In late July, the governor of Bali, Indonesia’s most popular tourist destination, reopened the island to domestic tourists, including those from provinces hard hit by the coronavirus.
Now the governor, I Wayan Koster, is paying the price.
He disclosed this week that more than 20 workers at his official residence had tested positive for the coronavirus, including aides, a waiter, a gardener and a typist.
Mr. Koster said he had tested negative. But his wife, Putri Suastini, said in an Instagram video posted on Saturday that she had tested positive, albeit without showing any symptoms.
Bali, the engine of Indonesia’s tourism industry, has long attracted domestic and foreign tourists with its wide beaches, scenic rice fields, religious ceremonies and an active volcano.
Mr. Koster, who previously promoted inhaling the steam of a traditional alcoholic beverage as a treatment for Covid-19, said this week that he was “horrified” by the spread of the illness in his household. He urged people to take the virus seriously, saying: “If anyone says that the coronavirus is a conspiracy, it is not true.”
The governor said last month that more than 75,000 people on the island were out of work. Many hotel workers have returned to their home villages, where they can help their families grow food. Others, who don’t have access to farmland, are struggling to feed themselves.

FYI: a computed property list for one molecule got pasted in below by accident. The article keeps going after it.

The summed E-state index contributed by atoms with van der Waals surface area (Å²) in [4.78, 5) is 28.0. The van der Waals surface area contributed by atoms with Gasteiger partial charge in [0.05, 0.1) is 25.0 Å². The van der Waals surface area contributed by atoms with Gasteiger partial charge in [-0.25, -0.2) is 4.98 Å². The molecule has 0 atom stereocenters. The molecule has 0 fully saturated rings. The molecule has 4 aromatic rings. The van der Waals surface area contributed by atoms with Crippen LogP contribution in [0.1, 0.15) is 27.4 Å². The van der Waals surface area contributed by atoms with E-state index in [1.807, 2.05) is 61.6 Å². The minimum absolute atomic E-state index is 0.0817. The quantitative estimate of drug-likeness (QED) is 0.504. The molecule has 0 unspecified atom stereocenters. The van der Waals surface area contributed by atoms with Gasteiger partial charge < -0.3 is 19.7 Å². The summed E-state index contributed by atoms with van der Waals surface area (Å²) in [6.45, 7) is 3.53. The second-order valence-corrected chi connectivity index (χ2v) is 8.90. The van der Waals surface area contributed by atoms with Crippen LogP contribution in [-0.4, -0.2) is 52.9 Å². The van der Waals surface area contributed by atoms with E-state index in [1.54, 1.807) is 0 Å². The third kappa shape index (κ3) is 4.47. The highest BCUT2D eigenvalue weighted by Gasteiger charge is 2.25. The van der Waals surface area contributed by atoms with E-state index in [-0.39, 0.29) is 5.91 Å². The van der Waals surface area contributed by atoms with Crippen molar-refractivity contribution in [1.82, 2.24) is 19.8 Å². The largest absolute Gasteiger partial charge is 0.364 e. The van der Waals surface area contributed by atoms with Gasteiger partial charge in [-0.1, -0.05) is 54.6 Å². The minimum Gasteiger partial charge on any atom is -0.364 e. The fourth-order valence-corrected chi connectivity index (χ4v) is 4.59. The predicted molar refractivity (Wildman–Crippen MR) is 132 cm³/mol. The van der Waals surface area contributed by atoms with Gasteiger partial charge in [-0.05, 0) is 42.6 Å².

Since reopening to domestic travelers at the end of July, Bali’s reported cases have more than doubled to 8,389 and the number of deaths has risen more than fivefold to 245. The central government has said it will not open the island to foreign tourists until at least the end of the year.
In Australia, the health minister for the state of Victoria resigned on Saturday after an inquiry into the causes of a second wave of infections in Melbourne. The state’s premier had blamed the minister, Jenny Mikakos, for her role in a bungled quarantine program that allowed returning travelers to spread the virus via hotel security guards. Ms. Mikakos said in a statement announcing her resignation that she was “deeply sorry for the situation that Victorians find themselves in,” but she said it was not a result of her actions. Melbourne, Victoria’s state capital, is expected to ease its lockdown rules on Monday.